There has been a lot of debate about how the Protection of Freedom bill will work. My particular concern is in regard to the CCTV usage. Reports over the years have suggested that Britain is probably one of the most watched nations on earth, making it, what many call a ‘surveillance society.’ There are up to 4.2 million CCTV local cameras operating in Britain – about one for every 14 people. The average Briton finds himself captured on CCTV footage roughly 300 times per day.
The problem is that we have more CCTV cameras but also have weaker laws on privacy and data protection. A few years ago, Dr David Murakami of the Surveillance Studies Network commented that we live in a society which is premised both on state secrecy and the state not giving up its supposed right to keep information under control while, at the same time, wanting to know as much as it can about us.
In my opinion, CCTV cameras can be used as a palliative measure but it cannot be a substitute for trained manned guards. CCTV cameras don’t prevent crime they only aid in investigation.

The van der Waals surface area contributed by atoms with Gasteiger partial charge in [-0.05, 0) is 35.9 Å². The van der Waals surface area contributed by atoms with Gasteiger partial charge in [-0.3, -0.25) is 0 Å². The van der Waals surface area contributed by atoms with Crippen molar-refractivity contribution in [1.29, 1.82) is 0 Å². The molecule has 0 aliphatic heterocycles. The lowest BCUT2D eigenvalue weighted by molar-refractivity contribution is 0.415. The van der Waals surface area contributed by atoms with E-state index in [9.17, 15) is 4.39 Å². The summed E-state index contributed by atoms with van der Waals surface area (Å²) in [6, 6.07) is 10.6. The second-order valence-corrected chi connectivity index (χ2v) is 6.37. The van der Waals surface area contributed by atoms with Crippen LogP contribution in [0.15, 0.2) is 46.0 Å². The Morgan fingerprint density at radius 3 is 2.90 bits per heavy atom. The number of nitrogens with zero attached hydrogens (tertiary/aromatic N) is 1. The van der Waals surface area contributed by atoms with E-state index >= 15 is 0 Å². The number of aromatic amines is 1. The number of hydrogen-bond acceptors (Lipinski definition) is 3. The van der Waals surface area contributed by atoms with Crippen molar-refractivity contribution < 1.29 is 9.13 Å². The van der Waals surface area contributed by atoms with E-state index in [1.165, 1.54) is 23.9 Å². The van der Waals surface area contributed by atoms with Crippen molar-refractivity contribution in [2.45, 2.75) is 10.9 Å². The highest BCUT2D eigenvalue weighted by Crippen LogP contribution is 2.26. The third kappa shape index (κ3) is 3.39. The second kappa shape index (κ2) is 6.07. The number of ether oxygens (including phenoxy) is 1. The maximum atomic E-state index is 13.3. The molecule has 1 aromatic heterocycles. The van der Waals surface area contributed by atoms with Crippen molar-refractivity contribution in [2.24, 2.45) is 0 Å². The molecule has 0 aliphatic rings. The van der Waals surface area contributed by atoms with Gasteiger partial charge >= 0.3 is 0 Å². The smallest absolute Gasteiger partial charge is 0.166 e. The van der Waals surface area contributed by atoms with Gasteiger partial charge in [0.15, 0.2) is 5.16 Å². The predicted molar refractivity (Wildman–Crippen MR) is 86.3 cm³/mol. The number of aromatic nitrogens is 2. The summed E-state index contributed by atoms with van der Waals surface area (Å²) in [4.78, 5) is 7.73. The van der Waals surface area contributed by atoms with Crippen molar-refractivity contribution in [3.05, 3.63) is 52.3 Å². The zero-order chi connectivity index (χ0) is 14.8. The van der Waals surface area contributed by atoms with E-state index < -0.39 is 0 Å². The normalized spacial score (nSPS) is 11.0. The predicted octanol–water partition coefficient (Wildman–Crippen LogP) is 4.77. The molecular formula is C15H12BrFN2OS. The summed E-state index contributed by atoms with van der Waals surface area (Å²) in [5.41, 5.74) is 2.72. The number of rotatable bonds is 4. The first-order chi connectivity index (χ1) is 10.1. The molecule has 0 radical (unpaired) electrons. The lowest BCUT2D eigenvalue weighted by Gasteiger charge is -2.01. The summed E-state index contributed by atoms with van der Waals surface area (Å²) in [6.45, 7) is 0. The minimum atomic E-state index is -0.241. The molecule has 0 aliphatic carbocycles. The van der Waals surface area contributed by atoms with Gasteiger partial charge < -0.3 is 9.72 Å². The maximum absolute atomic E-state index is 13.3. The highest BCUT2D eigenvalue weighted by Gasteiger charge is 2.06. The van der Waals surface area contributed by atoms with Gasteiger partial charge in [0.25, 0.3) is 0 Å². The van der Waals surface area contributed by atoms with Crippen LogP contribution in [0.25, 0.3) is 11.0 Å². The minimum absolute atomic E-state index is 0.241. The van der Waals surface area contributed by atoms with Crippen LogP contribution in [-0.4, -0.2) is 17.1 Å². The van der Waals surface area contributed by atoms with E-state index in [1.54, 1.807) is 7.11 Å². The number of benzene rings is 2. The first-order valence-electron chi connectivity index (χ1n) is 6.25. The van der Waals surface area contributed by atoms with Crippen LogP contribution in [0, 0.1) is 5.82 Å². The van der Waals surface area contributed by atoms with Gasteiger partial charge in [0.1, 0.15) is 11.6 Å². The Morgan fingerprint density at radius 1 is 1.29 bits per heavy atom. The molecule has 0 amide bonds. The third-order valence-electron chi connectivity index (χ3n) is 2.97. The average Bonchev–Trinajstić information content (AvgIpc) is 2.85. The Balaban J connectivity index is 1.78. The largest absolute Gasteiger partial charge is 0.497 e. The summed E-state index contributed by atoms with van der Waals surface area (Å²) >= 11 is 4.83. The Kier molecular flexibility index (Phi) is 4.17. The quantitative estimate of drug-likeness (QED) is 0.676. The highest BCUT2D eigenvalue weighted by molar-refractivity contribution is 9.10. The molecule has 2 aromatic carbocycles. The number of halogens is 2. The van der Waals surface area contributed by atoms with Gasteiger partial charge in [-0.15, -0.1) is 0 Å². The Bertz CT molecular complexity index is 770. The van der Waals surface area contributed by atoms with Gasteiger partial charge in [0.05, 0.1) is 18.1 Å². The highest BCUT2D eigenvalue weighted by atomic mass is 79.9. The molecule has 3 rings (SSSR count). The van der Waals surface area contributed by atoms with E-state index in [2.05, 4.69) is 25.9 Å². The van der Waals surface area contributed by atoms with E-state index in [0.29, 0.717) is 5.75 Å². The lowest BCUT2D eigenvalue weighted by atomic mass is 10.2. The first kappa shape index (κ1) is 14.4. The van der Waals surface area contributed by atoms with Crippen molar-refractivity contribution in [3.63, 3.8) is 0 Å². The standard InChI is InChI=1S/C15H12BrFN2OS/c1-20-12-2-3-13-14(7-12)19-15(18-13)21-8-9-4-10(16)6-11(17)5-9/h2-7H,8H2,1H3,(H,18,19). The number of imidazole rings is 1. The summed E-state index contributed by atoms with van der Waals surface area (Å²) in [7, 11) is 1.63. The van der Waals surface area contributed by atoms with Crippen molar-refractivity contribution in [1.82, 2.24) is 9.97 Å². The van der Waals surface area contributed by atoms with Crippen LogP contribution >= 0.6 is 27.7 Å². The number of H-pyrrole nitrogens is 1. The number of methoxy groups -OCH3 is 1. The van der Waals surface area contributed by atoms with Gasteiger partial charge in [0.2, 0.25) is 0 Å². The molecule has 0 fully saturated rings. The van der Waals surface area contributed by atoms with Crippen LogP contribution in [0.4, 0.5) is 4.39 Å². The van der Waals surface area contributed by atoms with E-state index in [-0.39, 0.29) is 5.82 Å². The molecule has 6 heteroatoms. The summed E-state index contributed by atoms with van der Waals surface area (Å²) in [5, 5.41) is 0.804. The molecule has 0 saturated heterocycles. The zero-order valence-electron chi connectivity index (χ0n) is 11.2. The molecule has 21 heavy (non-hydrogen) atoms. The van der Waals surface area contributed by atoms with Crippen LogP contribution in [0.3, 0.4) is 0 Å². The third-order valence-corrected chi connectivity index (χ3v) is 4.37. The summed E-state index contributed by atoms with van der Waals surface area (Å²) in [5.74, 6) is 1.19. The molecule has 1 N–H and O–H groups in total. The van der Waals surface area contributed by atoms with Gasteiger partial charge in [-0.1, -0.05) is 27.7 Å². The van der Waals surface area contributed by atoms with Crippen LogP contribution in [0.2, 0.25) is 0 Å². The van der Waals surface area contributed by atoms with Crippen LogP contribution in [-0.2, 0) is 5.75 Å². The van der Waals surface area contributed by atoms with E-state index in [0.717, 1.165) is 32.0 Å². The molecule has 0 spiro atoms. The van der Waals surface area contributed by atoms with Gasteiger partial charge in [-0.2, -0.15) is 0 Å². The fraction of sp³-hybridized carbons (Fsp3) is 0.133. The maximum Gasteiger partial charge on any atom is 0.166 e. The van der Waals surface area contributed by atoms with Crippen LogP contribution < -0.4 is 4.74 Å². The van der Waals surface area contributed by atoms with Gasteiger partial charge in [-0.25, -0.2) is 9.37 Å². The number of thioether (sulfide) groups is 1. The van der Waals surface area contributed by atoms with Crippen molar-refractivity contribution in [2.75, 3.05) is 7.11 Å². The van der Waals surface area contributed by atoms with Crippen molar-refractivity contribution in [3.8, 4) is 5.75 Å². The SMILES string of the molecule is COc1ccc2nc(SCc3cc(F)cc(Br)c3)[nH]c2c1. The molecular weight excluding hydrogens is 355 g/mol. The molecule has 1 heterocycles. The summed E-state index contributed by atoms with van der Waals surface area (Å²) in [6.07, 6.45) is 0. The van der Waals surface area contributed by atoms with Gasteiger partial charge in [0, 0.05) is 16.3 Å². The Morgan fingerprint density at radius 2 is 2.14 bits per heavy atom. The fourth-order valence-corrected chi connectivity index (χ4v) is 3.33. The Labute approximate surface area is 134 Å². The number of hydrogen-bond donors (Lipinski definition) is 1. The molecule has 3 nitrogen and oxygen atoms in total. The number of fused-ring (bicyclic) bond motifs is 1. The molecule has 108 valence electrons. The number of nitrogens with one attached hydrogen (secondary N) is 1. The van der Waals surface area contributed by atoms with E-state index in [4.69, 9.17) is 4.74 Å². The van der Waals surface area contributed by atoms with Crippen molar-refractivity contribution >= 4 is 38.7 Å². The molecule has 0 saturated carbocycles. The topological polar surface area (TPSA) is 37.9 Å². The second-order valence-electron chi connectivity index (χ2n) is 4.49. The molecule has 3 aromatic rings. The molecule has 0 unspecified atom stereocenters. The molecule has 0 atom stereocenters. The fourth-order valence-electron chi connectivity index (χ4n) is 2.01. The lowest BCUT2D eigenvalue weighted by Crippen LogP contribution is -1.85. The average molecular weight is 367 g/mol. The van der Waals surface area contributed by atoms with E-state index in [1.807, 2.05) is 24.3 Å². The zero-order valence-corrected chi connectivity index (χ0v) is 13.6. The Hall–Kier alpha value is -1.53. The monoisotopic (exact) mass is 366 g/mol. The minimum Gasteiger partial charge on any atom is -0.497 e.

Also, for it to be of any use, the people monitoring CCTV have to be well trained to be able to detect suspicious behaviour. This cannot be left in the hands of security agencies that use cowboy agencies to do the job.
According to the new Protection of Freedom bill which is in front of the House of Commons, the government promised to publish a code of conduct on using CCTV and other surveillance cameras. There is no doubt that CCTV impinges on privacy and if not regulated can have a serious impact on individual freedom. However, the government should balance it with effective technology and manned security guards.
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